– James K
    Commented Apr 14, 2022 at 8:21
  • $\begingroup$ I understand that, however it would be interesting also to know why dwarf planet class is so frequent in solar system. $\endgroup$ Commented Apr 15, 2022 at 6:16
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    $\begingroup$ @AgniusVasiliauskas - if there was only one, there would not be a category. A category has been defined for those common things. You are thinking about this back to front. $\endgroup$
    – Rory Alsop
    Commented Apr 16, 2022 at 13:50

The currently accepted theory of how Luna (the Earth's moon) formed is the Giant Impact Hypothesis though there is still debate about that. Should that theory be true, it suggests that dwarf planets can be formed in orbit around major planets. Likely the same origin is the case for the moons of Jupiter and Saturn, though I'm not as familiar with their origin theories. Many different kinds of bodies can be formed in a solar system, but their resulting mass depends on where their original materials happened to be in space during their formation and the closest massive body around which they would eventually orbit.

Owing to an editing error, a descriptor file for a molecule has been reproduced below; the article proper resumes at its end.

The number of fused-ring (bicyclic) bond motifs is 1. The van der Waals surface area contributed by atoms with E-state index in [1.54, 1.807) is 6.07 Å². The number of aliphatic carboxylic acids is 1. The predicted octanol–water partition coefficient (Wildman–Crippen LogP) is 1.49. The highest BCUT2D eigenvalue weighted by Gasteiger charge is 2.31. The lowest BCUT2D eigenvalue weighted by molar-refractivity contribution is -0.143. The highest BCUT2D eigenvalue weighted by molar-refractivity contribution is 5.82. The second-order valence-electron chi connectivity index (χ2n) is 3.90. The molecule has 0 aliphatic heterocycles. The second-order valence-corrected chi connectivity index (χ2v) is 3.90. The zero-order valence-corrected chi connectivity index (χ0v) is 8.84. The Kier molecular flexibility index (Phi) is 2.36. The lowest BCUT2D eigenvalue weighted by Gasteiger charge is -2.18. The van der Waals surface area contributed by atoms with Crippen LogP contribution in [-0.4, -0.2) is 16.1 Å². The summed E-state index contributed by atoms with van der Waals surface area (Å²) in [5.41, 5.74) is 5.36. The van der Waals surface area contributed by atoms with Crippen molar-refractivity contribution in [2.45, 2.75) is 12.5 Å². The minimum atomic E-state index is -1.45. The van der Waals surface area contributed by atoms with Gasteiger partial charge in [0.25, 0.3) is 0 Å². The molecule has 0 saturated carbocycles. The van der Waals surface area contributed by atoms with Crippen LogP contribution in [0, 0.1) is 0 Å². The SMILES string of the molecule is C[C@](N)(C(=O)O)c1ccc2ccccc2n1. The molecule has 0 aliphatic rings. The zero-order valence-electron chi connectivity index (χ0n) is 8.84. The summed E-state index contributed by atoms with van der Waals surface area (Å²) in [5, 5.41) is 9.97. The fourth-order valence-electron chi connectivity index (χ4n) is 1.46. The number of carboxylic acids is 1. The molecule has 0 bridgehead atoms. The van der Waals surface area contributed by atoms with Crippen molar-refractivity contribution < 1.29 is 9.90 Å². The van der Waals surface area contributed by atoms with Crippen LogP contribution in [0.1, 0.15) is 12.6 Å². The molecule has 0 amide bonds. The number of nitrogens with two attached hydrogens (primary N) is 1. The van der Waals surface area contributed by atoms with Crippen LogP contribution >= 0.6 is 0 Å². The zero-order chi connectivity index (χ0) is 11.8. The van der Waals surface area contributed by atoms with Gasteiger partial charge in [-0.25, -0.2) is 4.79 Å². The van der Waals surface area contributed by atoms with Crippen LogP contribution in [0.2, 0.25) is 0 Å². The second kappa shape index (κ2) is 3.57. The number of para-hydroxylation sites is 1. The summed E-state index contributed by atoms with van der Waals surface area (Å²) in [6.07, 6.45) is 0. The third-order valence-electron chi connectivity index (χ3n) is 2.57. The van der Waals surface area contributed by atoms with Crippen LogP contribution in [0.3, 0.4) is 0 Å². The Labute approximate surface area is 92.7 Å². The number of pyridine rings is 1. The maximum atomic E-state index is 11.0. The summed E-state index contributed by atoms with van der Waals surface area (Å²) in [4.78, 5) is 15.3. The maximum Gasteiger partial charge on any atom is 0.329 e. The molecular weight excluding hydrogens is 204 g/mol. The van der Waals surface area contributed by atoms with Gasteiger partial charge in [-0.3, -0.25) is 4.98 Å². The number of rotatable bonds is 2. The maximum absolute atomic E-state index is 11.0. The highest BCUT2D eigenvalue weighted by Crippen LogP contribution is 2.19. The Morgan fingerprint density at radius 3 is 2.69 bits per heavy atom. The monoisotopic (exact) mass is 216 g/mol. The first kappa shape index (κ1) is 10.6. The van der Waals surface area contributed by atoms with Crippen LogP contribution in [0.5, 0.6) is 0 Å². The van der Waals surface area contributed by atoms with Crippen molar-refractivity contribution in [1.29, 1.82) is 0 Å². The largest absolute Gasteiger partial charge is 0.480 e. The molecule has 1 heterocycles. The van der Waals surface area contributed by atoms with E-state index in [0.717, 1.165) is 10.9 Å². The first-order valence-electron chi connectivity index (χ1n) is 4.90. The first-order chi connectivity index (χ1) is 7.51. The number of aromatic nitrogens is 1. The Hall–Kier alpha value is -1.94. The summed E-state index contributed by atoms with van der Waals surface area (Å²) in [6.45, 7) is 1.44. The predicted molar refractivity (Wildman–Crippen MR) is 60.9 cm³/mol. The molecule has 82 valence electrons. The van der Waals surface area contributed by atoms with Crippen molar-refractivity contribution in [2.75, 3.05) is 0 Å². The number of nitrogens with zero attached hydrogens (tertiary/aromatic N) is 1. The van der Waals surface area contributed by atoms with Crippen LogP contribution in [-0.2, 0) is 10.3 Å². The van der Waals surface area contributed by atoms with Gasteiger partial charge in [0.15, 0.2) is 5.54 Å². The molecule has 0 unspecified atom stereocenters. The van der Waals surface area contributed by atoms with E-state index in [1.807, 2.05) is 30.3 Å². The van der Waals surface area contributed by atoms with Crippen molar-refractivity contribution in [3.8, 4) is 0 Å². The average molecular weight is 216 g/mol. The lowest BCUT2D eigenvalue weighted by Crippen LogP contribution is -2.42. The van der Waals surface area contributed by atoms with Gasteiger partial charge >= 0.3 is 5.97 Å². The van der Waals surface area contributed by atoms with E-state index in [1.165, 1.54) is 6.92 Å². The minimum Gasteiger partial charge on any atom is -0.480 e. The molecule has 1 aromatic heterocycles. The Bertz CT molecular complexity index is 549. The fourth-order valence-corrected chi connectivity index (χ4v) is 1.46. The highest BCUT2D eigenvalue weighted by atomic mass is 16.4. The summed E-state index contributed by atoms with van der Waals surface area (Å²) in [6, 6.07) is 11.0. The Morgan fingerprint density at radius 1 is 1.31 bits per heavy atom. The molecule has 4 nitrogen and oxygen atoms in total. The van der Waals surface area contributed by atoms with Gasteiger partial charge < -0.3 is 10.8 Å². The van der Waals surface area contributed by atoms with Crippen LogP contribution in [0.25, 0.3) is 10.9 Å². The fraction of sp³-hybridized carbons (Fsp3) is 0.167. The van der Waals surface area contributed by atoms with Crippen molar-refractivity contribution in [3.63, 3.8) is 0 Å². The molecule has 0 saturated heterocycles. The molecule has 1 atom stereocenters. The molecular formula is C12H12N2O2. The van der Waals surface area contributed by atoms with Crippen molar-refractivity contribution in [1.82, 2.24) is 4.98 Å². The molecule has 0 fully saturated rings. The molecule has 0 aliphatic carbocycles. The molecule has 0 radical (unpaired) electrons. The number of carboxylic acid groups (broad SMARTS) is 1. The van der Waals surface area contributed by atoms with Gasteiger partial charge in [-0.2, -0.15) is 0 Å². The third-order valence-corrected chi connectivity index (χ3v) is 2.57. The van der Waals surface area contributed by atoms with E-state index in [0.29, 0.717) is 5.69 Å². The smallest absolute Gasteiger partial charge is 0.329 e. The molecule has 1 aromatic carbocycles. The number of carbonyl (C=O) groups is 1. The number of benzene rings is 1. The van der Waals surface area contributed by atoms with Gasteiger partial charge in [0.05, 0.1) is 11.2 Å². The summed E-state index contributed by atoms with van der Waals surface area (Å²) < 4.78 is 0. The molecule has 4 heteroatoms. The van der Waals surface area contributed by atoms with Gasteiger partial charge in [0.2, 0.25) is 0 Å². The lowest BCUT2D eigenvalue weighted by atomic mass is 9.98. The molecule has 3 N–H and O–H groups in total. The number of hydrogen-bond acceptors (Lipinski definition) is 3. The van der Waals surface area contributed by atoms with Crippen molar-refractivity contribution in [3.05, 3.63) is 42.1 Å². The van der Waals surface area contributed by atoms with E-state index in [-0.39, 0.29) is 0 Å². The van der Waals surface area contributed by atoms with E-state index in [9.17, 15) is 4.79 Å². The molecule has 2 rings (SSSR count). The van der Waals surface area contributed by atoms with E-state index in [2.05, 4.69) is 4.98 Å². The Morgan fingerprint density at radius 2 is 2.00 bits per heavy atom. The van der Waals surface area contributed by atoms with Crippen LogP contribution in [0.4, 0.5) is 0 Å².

Luna is not classified as a planet, but rather a moon, because it's orbiting the Earth. Ceres, which is smaller than Luna at ~$10^{20}$ kg, is a dwarf planet; it's orbiting our Sun and not another planet (dwarf or major). Titan, which is larger than Luna at ~$10^{24}$ kg is a moon; it's orbiting Saturn.

So, Luna is not called a dwarf planet simply because it's orbiting the Earth. If it wasn't, it would be a dwarf planet just like Ceres. Other answers have indicated the cutoff point between dwarf planets and major planets (and asteroids are smaller than dwarf planets). There's no coincidence in terms of mass, and possibly no difference in method of formation either, it's merely a classification difference due to its orbit.